LOS ANGELES, Calif. — Here’s a new study that throws some serious support behind the idea that no one should work on their birthday. Researchers at UCLA say older patients who undergo emergency surgery on their surgeon’s birthday are more likely to die within a month than others who have the same or similar procedures on different days.
Among surgery patients over age 65, mortality rates are 23 percent higher among those treated on their surgeon’s birthday.
So, what’s going on here? Everyone wants to kick back a bit and celebrate on their birthday, but that of course doesn’t stop countless people from working anyway. Responsibilities and obligations take precedence, of course. Surgeons are no different from anyone else and study authors speculate these highly skilled doctors may be distracted during surgery due to turning one year older. As of now, however, that’s just a theory.
“Our study is the first to show the association between a surgeon’s birthday and patient mortality, but further research is needed before we make a conclusion that birthdays indeed have a meaningful impact on surgeons’ performance,” says senior study author Dr. Yusuke Tsugawa, an assistant professor of medicine, in a university release. “At this point, given that evidence is still limited, I don’t think patients need to avoid a surgical procedure on the surgeon’s birthday.”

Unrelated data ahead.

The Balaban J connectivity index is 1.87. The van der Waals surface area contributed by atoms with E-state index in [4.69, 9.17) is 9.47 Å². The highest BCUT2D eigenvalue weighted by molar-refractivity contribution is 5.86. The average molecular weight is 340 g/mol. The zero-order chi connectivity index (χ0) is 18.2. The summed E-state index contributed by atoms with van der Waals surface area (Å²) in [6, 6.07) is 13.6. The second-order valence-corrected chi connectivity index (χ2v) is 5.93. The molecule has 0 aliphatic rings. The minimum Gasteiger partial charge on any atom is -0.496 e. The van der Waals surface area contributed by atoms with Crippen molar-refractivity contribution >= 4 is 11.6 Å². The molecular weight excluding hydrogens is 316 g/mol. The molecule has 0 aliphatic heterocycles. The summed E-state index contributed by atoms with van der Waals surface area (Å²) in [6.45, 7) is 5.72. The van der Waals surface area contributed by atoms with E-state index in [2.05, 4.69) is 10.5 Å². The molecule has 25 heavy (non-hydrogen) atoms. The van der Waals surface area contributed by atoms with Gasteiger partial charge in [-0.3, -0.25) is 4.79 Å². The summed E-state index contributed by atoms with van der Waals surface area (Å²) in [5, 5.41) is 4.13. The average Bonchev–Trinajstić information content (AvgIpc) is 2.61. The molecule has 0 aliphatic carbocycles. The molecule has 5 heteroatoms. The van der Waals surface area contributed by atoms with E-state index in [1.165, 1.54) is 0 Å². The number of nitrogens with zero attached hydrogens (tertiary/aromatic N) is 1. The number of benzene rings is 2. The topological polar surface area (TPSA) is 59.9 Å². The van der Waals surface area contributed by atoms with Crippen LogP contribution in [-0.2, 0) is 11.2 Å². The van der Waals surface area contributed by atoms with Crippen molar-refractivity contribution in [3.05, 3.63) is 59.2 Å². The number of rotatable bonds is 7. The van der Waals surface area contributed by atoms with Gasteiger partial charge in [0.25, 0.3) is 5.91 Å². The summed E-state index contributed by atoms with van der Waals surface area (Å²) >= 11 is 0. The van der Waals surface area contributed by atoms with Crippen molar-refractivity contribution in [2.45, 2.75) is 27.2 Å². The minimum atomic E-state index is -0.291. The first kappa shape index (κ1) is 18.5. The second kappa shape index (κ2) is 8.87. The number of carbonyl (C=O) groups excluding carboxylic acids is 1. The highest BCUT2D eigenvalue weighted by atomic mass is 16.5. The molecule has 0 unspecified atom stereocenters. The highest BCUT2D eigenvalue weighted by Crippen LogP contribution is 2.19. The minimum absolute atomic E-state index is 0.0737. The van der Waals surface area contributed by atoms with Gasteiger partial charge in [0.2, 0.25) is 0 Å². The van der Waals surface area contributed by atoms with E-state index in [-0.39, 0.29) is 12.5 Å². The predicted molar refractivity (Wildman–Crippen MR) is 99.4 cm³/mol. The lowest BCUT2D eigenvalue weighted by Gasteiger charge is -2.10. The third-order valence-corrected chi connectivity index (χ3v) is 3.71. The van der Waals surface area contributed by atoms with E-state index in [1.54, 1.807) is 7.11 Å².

A rare coincidence with unnerving results if you’re due for surgery
Researchers examined postoperative 30-day mortality rates among Medicare beneficiaries between 65 and 99 years-old during the study. Each patient underwent one of 17 different surgical procedures between 2011 and 2014. In all, study authors looked at close to 981,000 surgeries performed by 48,000 different surgeons. A grand total of 2,064 (0.2%) of those surgeries took place on the surgeon’s birthday.
Patients who underwent a procedure on their surgeon’s birthday had a 6.9 percent mortality rate. In comparison, everyone else’s mortality rate was 5.6 percent. Researchers say that constitutes a 23-percent greater mortality risk during birthday surgeries.
There’s still a lot left to uncover here. Researchers could not actually establish why patients undergoing surgery on their surgeon’s birthday face a higher mortality risk. Is it due to more frequent errors? General carelessness? The UCLA team say more study on this connection is needed . They add since the review focuses on older adults, the same may not hold true for younger individuals.
The study is published in BMJ.